Commas are appearing in the wild more and more frequently as of late, and from Google’s perspective, commas are perfectly fine as separators. Underscores are the only symbol that Google has said is not a good separator, because they are used for connecting text usually, not separating text.
If you use Yoast SEO plugin for WordPress, you have several more symbols to choose from for the default “Title Separator.”
- – — · • * ⋆ | ~ « » < >
So wherever you use the %%sep%% variable in your titles and meta descriptions, it’s replaced with your choice from that list.
Each separator has a different width in pixels. This is one reason some SEOs choose bars or colons over other separators. The width of a bar in pixels, is only about half the width of a dash. So if your title tag has two separators in it, which is common, you will have less space available for keywords if using dashes.
You have, on average, 50-60(ish) characters per title tag depending on the width of the characters used. If your title is filled with colons, bars, and the lowercase letter l, you are going to have a lot more characters visible in Google and other search engines. If your title is filled with the letter m and em-dashes, there will not be many that can be displayed in SERPs before they are cut off with an ellipsis.
Here are two example titles with roughly the same pixel width (520px) if seen in Google SERPs:
lll llllllll: lllllllllllll | lllllllllll lllllll llllll lllll | lllllllllll lllllllllllll | lllllllllll lllllll llllll lllll
mmm mmmmmmm — mmmmmmmmm — mmmm mmmmm mmm
The first title, with all narrow characters and separators, has 125 characters. The second example has only 40 characters, but they both use about the same amount of horizontal space. As you can see, characters visible in SERPs will vary widely before they are truncated.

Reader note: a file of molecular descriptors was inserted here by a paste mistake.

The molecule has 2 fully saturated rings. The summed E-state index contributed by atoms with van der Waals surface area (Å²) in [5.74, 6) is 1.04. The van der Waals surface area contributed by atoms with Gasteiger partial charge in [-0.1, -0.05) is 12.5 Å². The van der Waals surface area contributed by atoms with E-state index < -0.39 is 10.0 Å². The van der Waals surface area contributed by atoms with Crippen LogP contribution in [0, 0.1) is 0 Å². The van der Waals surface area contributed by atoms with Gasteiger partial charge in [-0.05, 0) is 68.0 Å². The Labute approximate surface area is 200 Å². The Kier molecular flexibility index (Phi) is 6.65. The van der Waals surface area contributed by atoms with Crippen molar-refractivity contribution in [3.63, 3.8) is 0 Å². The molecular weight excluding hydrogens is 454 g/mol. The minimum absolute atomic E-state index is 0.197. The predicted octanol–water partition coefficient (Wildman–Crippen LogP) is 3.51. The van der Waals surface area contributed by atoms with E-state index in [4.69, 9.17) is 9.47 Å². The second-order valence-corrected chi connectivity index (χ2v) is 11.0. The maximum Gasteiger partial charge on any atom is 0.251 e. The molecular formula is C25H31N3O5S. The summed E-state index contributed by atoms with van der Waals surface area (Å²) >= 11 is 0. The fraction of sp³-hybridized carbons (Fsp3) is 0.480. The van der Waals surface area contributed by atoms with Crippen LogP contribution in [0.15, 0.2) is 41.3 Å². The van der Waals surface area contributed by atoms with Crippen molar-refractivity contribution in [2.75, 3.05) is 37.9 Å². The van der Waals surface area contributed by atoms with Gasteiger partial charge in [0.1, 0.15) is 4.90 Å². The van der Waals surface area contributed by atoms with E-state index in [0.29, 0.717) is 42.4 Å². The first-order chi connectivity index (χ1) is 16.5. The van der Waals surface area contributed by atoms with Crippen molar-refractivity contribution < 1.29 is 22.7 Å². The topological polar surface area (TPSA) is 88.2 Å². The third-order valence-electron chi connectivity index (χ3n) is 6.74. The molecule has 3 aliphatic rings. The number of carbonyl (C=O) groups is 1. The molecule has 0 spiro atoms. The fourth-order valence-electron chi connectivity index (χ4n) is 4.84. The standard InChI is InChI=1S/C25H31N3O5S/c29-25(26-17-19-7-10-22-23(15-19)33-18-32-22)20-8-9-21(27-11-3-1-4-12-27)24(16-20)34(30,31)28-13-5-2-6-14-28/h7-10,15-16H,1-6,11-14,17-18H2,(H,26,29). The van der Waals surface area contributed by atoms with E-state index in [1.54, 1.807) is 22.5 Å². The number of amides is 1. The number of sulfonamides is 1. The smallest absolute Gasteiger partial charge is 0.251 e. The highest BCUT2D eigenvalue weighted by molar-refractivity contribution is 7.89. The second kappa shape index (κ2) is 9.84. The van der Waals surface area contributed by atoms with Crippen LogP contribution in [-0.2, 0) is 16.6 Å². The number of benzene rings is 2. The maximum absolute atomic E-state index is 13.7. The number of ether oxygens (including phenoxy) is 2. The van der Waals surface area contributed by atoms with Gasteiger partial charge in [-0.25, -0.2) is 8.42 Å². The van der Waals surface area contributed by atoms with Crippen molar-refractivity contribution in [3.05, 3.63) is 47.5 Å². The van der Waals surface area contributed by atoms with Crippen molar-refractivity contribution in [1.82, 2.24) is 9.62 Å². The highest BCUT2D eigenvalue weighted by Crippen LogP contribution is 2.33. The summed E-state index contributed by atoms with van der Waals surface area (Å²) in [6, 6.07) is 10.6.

I’m running a CTR test using Colons vs Bars vs Dashes, and will update this article when the data comes in. My hypothesis is that CTR is not greatly affected by separator alone. It would take a very competitive search query to be able to get any statistically significant data one way or the other. Changing separators periodically may skew the findings so we will be running the test over several pages and try to minimize the changes.
Click through rates are more affected by lower and uppercase usage, action words, and length. These are the types of things that you should test for increased clicks.
Other related strategies, seen more frequently lately, is the use of brackets [ ] and parentheses ( ) to add emphasis at the end of a title. For example, you could add something like (2018) or [Infographic + Guide] to make that word or phrase stand out a bit more. Another strategy, that is less about word separation, and more about drawing the user’s eye to a result, is to use certain emojis or unicode characters. Use with caution, and think through the entire impact this may have on your brand, before going too crazy with it.
Separators can be a time suck when you can’t keep those perfectionist tendencies at bay. Use a preview tool when creating your titles and go with your gut. Happy optimizing!